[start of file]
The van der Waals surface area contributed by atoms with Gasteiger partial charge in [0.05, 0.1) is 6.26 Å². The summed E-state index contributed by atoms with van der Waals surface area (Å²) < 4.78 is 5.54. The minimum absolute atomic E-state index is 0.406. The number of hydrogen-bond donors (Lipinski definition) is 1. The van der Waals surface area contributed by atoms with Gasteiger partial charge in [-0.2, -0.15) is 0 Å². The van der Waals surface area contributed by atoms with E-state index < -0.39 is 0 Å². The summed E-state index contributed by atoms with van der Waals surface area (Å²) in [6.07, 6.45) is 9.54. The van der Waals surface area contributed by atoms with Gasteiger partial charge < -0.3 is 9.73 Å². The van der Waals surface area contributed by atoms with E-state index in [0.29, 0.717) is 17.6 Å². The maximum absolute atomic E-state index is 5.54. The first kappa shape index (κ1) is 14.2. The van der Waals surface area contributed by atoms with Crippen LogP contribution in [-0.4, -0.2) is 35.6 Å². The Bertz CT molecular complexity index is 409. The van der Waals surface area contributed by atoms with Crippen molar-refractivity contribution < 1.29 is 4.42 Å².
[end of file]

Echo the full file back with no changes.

The van der Waals surface area contributed by atoms with Gasteiger partial charge in [0.05, 0.1) is 6.26 Å². The summed E-state index contributed by atoms with van der Waals surface area (Å²) < 4.78 is 5.54. The minimum absolute atomic E-state index is 0.406. The number of hydrogen-bond donors (Lipinski definition) is 1. The van der Waals surface area contributed by atoms with Gasteiger partial charge in [-0.2, -0.15) is 0 Å². The van der Waals surface area contributed by atoms with E-state index < -0.39 is 0 Å². The summed E-state index contributed by atoms with van der Waals surface area (Å²) in [6.07, 6.45) is 9.54. The van der Waals surface area contributed by atoms with Gasteiger partial charge < -0.3 is 9.73 Å². The van der Waals surface area contributed by atoms with E-state index in [0.29, 0.717) is 17.6 Å². The maximum absolute atomic E-state index is 5.54. The first kappa shape index (κ1) is 14.2. The van der Waals surface area contributed by atoms with Crippen LogP contribution in [-0.4, -0.2) is 35.6 Å². The Bertz CT molecular complexity index is 409. The van der Waals surface area contributed by atoms with Crippen molar-refractivity contribution < 1.29 is 4.42 Å².